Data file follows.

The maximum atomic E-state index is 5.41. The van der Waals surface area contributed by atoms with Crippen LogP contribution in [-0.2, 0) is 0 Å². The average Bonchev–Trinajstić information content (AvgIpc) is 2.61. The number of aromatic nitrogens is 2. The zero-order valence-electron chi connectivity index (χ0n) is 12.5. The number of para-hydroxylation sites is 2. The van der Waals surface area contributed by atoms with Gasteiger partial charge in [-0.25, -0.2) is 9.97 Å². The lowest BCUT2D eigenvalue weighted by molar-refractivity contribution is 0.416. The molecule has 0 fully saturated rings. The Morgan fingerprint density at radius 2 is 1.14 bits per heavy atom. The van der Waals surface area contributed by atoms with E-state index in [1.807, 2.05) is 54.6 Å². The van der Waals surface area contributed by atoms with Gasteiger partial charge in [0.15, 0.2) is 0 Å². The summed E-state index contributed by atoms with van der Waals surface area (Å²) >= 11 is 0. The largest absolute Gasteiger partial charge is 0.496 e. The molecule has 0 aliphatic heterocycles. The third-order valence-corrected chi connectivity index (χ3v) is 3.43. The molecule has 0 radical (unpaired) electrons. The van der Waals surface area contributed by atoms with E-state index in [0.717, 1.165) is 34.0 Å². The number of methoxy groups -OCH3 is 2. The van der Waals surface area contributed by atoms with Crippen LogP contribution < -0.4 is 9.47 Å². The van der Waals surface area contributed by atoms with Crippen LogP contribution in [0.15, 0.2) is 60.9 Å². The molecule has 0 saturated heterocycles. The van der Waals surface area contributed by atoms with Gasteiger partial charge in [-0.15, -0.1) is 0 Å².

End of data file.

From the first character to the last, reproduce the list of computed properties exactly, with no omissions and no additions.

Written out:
The maximum atomic E-state index is 5.41. The van der Waals surface area contributed by atoms with Crippen LogP contribution in [-0.2, 0) is 0 Å². The average Bonchev–Trinajstić information content (AvgIpc) is 2.61. The number of aromatic nitrogens is 2. The zero-order valence-electron chi connectivity index (χ0n) is 12.5. The number of para-hydroxylation sites is 2. The van der Waals surface area contributed by atoms with Gasteiger partial charge in [-0.25, -0.2) is 9.97 Å². The lowest BCUT2D eigenvalue weighted by molar-refractivity contribution is 0.416. The molecule has 0 fully saturated rings. The Morgan fingerprint density at radius 2 is 1.14 bits per heavy atom. The van der Waals surface area contributed by atoms with E-state index in [1.807, 2.05) is 54.6 Å². The van der Waals surface area contributed by atoms with Gasteiger partial charge in [0.15, 0.2) is 0 Å². The summed E-state index contributed by atoms with van der Waals surface area (Å²) >= 11 is 0. The largest absolute Gasteiger partial charge is 0.496 e. The molecule has 0 aliphatic heterocycles. The third-order valence-corrected chi connectivity index (χ3v) is 3.43. The molecule has 0 radical (unpaired) electrons. The van der Waals surface area contributed by atoms with E-state index in [0.717, 1.165) is 34.0 Å². The number of methoxy groups -OCH3 is 2. The van der Waals surface area contributed by atoms with Crippen LogP contribution < -0.4 is 9.47 Å². The van der Waals surface area contributed by atoms with Crippen LogP contribution in [0.15, 0.2) is 60.9 Å². The molecule has 0 saturated heterocycles. The van der Waals surface area contributed by atoms with Gasteiger partial charge in [-0.15, -0.1) is 0 Å².